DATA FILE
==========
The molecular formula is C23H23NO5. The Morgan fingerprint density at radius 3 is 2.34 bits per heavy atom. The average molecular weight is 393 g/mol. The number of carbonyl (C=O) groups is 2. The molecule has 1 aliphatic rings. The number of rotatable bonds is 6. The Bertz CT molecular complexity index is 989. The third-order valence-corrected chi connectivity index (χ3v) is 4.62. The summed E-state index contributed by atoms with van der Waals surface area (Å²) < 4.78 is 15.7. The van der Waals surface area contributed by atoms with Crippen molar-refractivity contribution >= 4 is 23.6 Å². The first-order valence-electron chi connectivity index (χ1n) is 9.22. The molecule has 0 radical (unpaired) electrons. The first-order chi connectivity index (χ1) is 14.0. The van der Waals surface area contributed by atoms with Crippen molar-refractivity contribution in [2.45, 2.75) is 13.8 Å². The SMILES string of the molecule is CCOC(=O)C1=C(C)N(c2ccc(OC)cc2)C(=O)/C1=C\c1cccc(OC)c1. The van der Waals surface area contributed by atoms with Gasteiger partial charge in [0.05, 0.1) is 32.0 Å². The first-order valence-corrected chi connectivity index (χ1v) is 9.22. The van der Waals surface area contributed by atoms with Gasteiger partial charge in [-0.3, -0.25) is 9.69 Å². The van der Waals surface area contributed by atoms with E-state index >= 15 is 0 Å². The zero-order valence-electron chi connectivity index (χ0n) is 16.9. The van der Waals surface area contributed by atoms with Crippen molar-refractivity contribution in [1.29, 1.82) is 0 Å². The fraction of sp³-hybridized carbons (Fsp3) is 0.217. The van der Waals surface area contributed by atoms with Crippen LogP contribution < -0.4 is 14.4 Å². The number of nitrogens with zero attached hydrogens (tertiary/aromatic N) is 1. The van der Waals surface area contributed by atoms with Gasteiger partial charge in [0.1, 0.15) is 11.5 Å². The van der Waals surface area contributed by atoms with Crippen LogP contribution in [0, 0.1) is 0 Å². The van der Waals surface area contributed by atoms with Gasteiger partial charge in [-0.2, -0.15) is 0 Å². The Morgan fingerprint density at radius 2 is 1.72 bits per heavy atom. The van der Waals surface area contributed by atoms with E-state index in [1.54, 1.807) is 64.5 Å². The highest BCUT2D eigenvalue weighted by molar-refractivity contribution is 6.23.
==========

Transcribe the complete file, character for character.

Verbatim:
The molecular formula is C23H23NO5. The Morgan fingerprint density at radius 3 is 2.34 bits per heavy atom. The average molecular weight is 393 g/mol. The number of carbonyl (C=O) groups is 2. The molecule has 1 aliphatic rings. The number of rotatable bonds is 6. The Bertz CT molecular complexity index is 989. The third-order valence-corrected chi connectivity index (χ3v) is 4.62. The summed E-state index contributed by atoms with van der Waals surface area (Å²) < 4.78 is 15.7. The van der Waals surface area contributed by atoms with Crippen molar-refractivity contribution >= 4 is 23.6 Å². The first-order valence-electron chi connectivity index (χ1n) is 9.22. The molecule has 0 radical (unpaired) electrons. The first-order chi connectivity index (χ1) is 14.0. The van der Waals surface area contributed by atoms with Crippen molar-refractivity contribution in [2.45, 2.75) is 13.8 Å². The SMILES string of the molecule is CCOC(=O)C1=C(C)N(c2ccc(OC)cc2)C(=O)/C1=C\c1cccc(OC)c1. The van der Waals surface area contributed by atoms with Gasteiger partial charge in [0.05, 0.1) is 32.0 Å². The first-order valence-corrected chi connectivity index (χ1v) is 9.22. The van der Waals surface area contributed by atoms with Gasteiger partial charge in [-0.3, -0.25) is 9.69 Å². The van der Waals surface area contributed by atoms with E-state index >= 15 is 0 Å². The zero-order valence-electron chi connectivity index (χ0n) is 16.9. The van der Waals surface area contributed by atoms with Crippen molar-refractivity contribution in [1.29, 1.82) is 0 Å². The fraction of sp³-hybridized carbons (Fsp3) is 0.217. The van der Waals surface area contributed by atoms with Crippen LogP contribution < -0.4 is 14.4 Å². The number of nitrogens with zero attached hydrogens (tertiary/aromatic N) is 1. The van der Waals surface area contributed by atoms with Gasteiger partial charge in [0.1, 0.15) is 11.5 Å². The van der Waals surface area contributed by atoms with Crippen LogP contribution in [0, 0.1) is 0 Å². The van der Waals surface area contributed by atoms with Gasteiger partial charge in [-0.2, -0.15) is 0 Å². The Morgan fingerprint density at radius 2 is 1.72 bits per heavy atom. The van der Waals surface area contributed by atoms with E-state index in [1.54, 1.807) is 64.5 Å². The highest BCUT2D eigenvalue weighted by molar-refractivity contribution is 6.23.